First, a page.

That night a tall foreign-looking man with a switchblade big as a butcher knife open in his hand walked into the loft without knocking and said "Good evening, Mr. Peterson, I am the cat-piano player, is there anything you'd particularly like to hear?" "Cat-piano?" Peterson said, gasping, shrinking from the knife. "What are you talking about? What do you want?" A biography of Nolde slid from his lap to the floor. "The cat-piano," said the visitor, "is an instrument of the devil, a diabolical instrument, You needn't sweat quite so much," he added, sounding aggrieved. Peterson tried to be brave. "I don't understand," he said. "Let me explain," the tall foreign-looking man said graciously. "The keyboard consists of eight cats -- the octave -- encased in the body of the instrument in such a way that only their heads and forepaws protrude. The player presses upon the appropriate paws, and the appropriate cats respond -- with a kind of shriek. There is also provision made for pulling their tails. A tail-puller, or perhaps I should say tail player" (he smiled a disingenuous smile) "is stationed at the rear of the instrument, where the tails are. At the correct moment the tail-puller pulls the correct tail. The tail-note is of course quite different from the paw-note and produces sounds in the upper register. Have you ever seen such an instrument, Mr. Peterson?" "No, and I don't believe it exists," Peterson said heroically. "There is an excellent early seventeenth-century engraving by Franz van der Wyngaert, Mr. Peterson, in which a cat-piano appears. Played, as it happens, by a man with a wooden leg. You will observe my own leg." The cat-piano player hoisted his trousers and a leglike contraption of wood, metal and plastic appeared. "And now, would you like to make a request? 'The Martyrdom of St. Sebastian'? The 'Romeo and Juliet' overture? 'Holiday for Strings'?" "But why?" Peterson began. "The kitten cries for milk, Mr. Peterson. And whenever a kitten cries, the cat-piano plays." "But it's not my kitten," Peterson said reasonably. "It's just a kitten that wished itself on me. I've been trying to give it away. I'm not sure it's still around. I haven't seen it since the day before yesterday." The kitten appeared, looked at Peterson reproachfully, and then rubbed itself against the cat-piano player's mechanical leg. "Wait a minute!" Peterson exclaimed. "This thing is rigged! That cat hasn't been here in two days. What do you want from me? What am I supposed to do?" "Choices, Mr. Peterson, choices. You chose that kitten as a way of encountering that which you are not, that is to say, kitten. An effort on the part of the pour-soi to?" "But it chose me!" Peterson cried, "the door was open and the first thing I knew it was lying in my bed, under the Army blanket. I didn't have anything to do with it!" The cat-piano player repeated his disingenuous smile. "Yes, Mr. Peterson, I know, I know. Things are done to you, it is all a gigantic conspiracy. I've heard the story a hundred times. But the kitten is here, is it not? The kitten is it not?" Peterson looked at the kitten, which was crying huge tigerish tears into its empty dish. "Listen, Mr. Peterson," the cat-piano player said, "listen!" The blade of his immense knife jumped back into the handle with a twack! And the hideous music began.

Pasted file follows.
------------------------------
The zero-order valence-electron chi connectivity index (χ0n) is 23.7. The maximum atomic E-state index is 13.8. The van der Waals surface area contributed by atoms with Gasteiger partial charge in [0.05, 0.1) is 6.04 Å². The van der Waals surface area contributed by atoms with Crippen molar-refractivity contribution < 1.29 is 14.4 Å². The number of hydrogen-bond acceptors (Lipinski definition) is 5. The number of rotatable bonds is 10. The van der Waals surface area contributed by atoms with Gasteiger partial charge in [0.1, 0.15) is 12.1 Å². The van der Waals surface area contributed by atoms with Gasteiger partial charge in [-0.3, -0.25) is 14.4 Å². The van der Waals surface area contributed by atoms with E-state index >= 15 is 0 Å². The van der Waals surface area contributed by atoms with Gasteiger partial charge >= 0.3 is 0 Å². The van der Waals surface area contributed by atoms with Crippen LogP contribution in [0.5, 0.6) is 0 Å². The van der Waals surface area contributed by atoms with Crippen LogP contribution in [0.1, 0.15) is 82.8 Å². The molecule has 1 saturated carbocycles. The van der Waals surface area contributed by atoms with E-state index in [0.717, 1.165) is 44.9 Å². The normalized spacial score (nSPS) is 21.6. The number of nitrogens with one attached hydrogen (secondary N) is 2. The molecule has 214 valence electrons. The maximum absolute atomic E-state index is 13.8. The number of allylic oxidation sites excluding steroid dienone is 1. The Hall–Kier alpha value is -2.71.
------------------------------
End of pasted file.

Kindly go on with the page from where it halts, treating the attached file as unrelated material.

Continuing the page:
-- Donald Barthelme, from "A Shower of Gold", collected in Overnight to Many Distant Cities, 1983, and in Sixty Stories (a.k.a. Barthelme's Greatest Hits, Vol. I), and online (with the estate's permission) at

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